San Francisco: Microsoft on Thursday said that it is weaving insights from user’s Facebook friends into Bing results as part of the biggest revamp of the search engine since its launch three years ago.
A new version of Bing will be rolled out in the weeks ahead and was to be widely available in the United States in early June.
“Increasingly, the Web is about much more than simply finding information by navigating a topically organized graph of links,” said Microsoft online services division president Qi Lu.
“We’re evolving search in a way that recognizes new user paradigms like the growth of the social graph, and will empower people with the broad knowledge of the Web alongside the help of their friends.”
Google in January meshed posts from its social network into search results based on a similar belief that people value input from friends or others they respect.
The new version of Bing will feature a “social sidebar” that will list Facebook friends who may know something about a query topic, according to Microsoft.
For example, when handling a query about “Hawaii,” Bing will check Facebook “likes,” photos and other public profile information to suggest people who could provide useful insights, according to principal development lead Sandy Wong.
“You’ll still see search results for Hawaii within the traditional Web search results,” Wong said while giving the example.
“But, now you’ll also be able to consider the advice of your friends who may know something about Hawaii.”
Microsoft said that Bing improvements include faster, more relevant results and cleaner pages that will include “snapshots” that tightly summarize pertinent information.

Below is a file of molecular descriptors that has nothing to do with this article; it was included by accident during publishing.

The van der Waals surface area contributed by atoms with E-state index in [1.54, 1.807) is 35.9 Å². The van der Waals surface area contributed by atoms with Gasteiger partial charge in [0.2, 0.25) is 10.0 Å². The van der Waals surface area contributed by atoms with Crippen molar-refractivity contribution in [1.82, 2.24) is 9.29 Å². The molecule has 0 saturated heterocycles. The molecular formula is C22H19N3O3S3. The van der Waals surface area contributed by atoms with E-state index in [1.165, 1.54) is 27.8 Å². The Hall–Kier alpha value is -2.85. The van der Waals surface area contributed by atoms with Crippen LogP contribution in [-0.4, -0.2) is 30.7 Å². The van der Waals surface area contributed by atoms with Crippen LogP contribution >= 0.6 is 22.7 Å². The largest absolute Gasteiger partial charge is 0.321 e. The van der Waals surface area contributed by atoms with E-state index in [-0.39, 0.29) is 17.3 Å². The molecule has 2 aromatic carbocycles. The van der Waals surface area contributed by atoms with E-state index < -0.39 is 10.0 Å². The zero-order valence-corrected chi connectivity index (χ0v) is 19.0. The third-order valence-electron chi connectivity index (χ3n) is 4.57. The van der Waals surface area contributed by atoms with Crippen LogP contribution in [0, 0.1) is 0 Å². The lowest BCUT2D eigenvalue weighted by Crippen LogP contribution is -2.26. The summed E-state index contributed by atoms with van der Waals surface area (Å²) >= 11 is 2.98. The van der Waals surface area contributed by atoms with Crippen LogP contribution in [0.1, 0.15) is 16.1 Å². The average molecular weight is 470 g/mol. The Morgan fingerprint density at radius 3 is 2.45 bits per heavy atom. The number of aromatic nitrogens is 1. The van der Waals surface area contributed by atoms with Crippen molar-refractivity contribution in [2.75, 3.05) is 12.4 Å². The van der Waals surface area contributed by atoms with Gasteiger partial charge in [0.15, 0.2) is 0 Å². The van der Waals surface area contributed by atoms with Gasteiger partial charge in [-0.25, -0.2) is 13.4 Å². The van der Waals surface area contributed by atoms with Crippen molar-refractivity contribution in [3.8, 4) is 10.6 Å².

“People are using the Web to do things in the real world, and that’s a big change from where things were a decade ago,” said Bing senior director Stefan Weitz.
Social search has the potential to be a winner, and Facebook could take a chunk of the market if it launched its own online query service, according to survey results released by London-based digital marketing agency Greenlight.
“Facebook could capture around 22% of the global search market by simply launching its own search engine tomorrow morning,” Greenlight chief operating officer (COO) Andreas Pouros said Thursday in a release.
“It wouldn’t need to be a spectacular engine either, just well integrated into the Facebook experience and generally competent.”
The survey also revealed that merging views from friends at Google+ social network with personalized results served up by the Internet search titan is proving a success.
Nearly a quarter of Google search users have clicked “+1” icons to signal endorsement of results in what it seen as valuable feedback, according to Greenlight.
“Brands and e-retailers need to be encouraging +1’s in Google,” Pouros said. “It isn’t something that might be important in the future - it already is.”
In a move appearing shrewdly visionary, Microsoft in late 2007 paid what seemed an exorbitant $240 million for a 1.6% stake in Facebook.
The investment put Microsoft in a position to build a relationship with the California-based startup with a stated mission of making the Internet more social.
The investment also promises to pay off for Microsoft, which will have a piece of Facebook worth at least $700 million after the social network makes its expected debut on the stock exchange next week.
In a filing with the US Securities and Exchange Commission, Facebook set a price range of $28 to $35 for its shares, which would value the firm at between $70 billion and $87.5 billion.